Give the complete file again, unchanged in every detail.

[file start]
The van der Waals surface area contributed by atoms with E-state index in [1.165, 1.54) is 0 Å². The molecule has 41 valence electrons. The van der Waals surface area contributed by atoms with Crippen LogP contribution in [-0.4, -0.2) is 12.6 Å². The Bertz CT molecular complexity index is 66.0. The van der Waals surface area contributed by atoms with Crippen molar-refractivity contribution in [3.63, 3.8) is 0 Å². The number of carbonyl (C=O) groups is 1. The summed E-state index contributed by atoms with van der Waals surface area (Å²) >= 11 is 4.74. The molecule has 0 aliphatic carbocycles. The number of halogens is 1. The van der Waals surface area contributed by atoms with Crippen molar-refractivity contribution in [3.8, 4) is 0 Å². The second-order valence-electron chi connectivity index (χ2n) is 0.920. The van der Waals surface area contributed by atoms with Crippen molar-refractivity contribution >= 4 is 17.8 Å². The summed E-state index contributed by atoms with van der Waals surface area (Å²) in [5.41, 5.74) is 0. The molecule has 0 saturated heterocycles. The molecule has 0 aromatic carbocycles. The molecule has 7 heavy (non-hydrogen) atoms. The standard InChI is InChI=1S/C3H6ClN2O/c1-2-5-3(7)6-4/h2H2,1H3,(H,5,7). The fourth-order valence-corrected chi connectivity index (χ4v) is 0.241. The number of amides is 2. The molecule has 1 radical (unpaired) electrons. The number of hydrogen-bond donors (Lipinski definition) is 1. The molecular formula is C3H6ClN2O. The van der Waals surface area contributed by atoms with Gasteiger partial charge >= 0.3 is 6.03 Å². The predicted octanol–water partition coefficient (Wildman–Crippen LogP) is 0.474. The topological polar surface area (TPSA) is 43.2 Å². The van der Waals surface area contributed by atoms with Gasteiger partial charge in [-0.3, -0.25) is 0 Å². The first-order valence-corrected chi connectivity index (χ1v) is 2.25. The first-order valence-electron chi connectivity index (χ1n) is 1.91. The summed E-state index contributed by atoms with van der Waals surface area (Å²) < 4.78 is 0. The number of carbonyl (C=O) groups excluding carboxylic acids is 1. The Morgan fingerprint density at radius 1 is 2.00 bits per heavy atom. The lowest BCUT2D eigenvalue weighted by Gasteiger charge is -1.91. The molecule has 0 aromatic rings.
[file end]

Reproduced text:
The van der Waals surface area contributed by atoms with E-state index in [1.165, 1.54) is 0 Å². The molecule has 41 valence electrons. The van der Waals surface area contributed by atoms with Crippen LogP contribution in [-0.4, -0.2) is 12.6 Å². The Bertz CT molecular complexity index is 66.0. The van der Waals surface area contributed by atoms with Crippen molar-refractivity contribution in [3.63, 3.8) is 0 Å². The number of carbonyl (C=O) groups is 1. The summed E-state index contributed by atoms with van der Waals surface area (Å²) >= 11 is 4.74. The molecule has 0 aliphatic carbocycles. The number of halogens is 1. The van der Waals surface area contributed by atoms with Crippen molar-refractivity contribution in [3.8, 4) is 0 Å². The second-order valence-electron chi connectivity index (χ2n) is 0.920. The van der Waals surface area contributed by atoms with Crippen molar-refractivity contribution >= 4 is 17.8 Å². The summed E-state index contributed by atoms with van der Waals surface area (Å²) in [5.41, 5.74) is 0. The molecule has 0 saturated heterocycles. The molecule has 0 aromatic carbocycles. The molecule has 7 heavy (non-hydrogen) atoms. The standard InChI is InChI=1S/C3H6ClN2O/c1-2-5-3(7)6-4/h2H2,1H3,(H,5,7). The fourth-order valence-corrected chi connectivity index (χ4v) is 0.241. The number of amides is 2. The molecule has 1 radical (unpaired) electrons. The number of hydrogen-bond donors (Lipinski definition) is 1. The molecular formula is C3H6ClN2O. The van der Waals surface area contributed by atoms with Gasteiger partial charge >= 0.3 is 6.03 Å². The predicted octanol–water partition coefficient (Wildman–Crippen LogP) is 0.474. The topological polar surface area (TPSA) is 43.2 Å². The van der Waals surface area contributed by atoms with Gasteiger partial charge in [-0.3, -0.25) is 0 Å². The first-order valence-corrected chi connectivity index (χ1v) is 2.25. The first-order valence-electron chi connectivity index (χ1n) is 1.91. The summed E-state index contributed by atoms with van der Waals surface area (Å²) < 4.78 is 0. The number of carbonyl (C=O) groups excluding carboxylic acids is 1. The Morgan fingerprint density at radius 1 is 2.00 bits per heavy atom. The lowest BCUT2D eigenvalue weighted by Gasteiger charge is -1.91. The molecule has 0 aromatic rings.